A month after MTA representatives met with some 400 angry straphangers from this part of the Bronx, they were back to hear even more at the December meeting of Community Board 8’s traffic and transportation committee. And one thing those representatives wanted to make clear? Its “final plan” on the Bronx bus redesign was not exactly the “final plan.”
The “final plan” that prompted November’s impromptu meeting with elected officials like Assemblyman Jeffrey Dinowitz was perhaps a misnomer. While the plan released in late October was billed as “final,” another round of town hall meetings gathering feedback from around the borough was always the plan for the Metropolitan Transportation Authority.
Express bus riders in CB8 got a head start thanks to Dinowitz’s emergency town hall in November, but the listening from MTA officials is expected to continue, they said.
While local buses were mostly unchanged in the redesign plan — retaining their normal routes and stops, for the most part — the three express bus routes — the BxM1, BxM2 and BxM18 — faced dramatic cuts and route changes.
Those service cuts slashed midday and evening service, moving the BxM1 and BxM18 to the Henry Hudson Parkway, removing critical stops along Central Park at Mount Sinai and Museum Mile.
While The Riverdale Y crowd was smaller than the one a month before at Riverdale Temple, they seemed just as passionate about bus.
In fact, many who attended both meetings probably felt they were watching a rerun. The MTA’s presentation on the proposed changes was the same, drawing groans from the audience. While the presentation may have been the same, bus department chief officer Mark Holmes said the agency’s attitude toward Riverdale’s express buses was not.
“That does not mean that we are not working behind the scenes, that we have not gone back to the drawing board, and that we are not looking for alternatives,” Holmes said. “We understand that while off-peak ridership is low, express bus service is essential to the community.”
During a Summer 2018 study, the MTA observed average off-peak ridership of only four or five passengers per express bus, leaving more than 50 seats empty as a large and expensive bus traveled from the northwest Bronx to midtown Manhattan.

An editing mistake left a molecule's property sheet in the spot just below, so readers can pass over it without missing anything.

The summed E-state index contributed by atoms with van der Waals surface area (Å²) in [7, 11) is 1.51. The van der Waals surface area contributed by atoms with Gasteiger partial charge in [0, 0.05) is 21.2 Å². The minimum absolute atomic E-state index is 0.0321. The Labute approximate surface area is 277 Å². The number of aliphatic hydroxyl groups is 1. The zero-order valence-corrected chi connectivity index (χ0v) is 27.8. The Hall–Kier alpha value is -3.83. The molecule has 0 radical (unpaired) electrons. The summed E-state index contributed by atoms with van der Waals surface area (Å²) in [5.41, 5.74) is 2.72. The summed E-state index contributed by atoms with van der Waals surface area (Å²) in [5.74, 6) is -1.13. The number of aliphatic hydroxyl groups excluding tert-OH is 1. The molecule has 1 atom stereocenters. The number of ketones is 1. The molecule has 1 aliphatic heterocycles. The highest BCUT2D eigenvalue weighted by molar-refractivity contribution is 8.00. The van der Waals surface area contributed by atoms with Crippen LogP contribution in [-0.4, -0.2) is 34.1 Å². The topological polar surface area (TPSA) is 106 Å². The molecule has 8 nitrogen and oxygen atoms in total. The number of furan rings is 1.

Committee member David Gellman argued that despite low ridership, running buses “deadhead”— meaning running empty buses up and down routes out of service so they can begin a new route — simply did not make sense.
“It’s going to take you 45 minutes for a bus to drive from North Riverdale downtown to Madison Square Park,” Gellman said. “If it takes 55 minutes, and you collect four, or eight, or 10 passengers, and you pick up $25 or $50, that will probably pay for gas.
“But that’s not the point. The point is the service. It just does not make any sense whatsoever to run deadhead.”
The MTA is looking for new ways to balance off-peak service to hospitals and museums, and peak service for riders who take express buses to and from work.
“Any connectivity, or anything that you guys are used to accessing with our current express bus service, we are looking at innovative ways to retain as much of that service as we possibly can,” Holmes said. “I don’t have anything concrete to offer you because we are literally, as we speak, working to put together potential givebacks and alternatives that we can go out and present.”
A large rally similar to the one held in Riverdale had drawn roughly a thousand people to Co-op City, he said, including New York City Transit president Andy Byford. That meeting had pushed the MTA to redesign the routes, producing a new plan that had satisfied riders.
Many of the express bus riders turning up for meetings on this side of the borough are longtime residents. Some, like Carol Harry, says she misses the days when private company Liberty Lines ran the service. When the MTA acquired Liberty Lines, a deal was made to keep off-peak service running on similar schedules.
Harry also believes the timing of the MTA’s express bus surveys was ill-advised, taking place in June when she says bus ridership is typically low.
“As we say in the Bronx and the rest of the city, ‘Do not get it twisted though,’” Holmes said.
“We are working. You’re going to see the same presentation, but that doesn’t mean that when this thing rolls out next year that you guys will not be happy with what you see. I speak for the department of buses, I speak for our president Andy Byford when I say we are still working.”
Jessica Cignarella, a bus service planning manager who worked closely on the Bronx bus redesign, said her team took the criticisms of the November town hall to heart, and were working to make changes to the plan.
Those changes could likely be unveiled in future public hearings the MTA has planned early in the new year, she said. While a date and time is not yet set, the hearing will be held in the Bronx, and Cignarella said that “good news” would be announced prior to the hearing.
“Please don’t think that your concerns fell on deaf ears,” she said, “because they definitely didn’t.”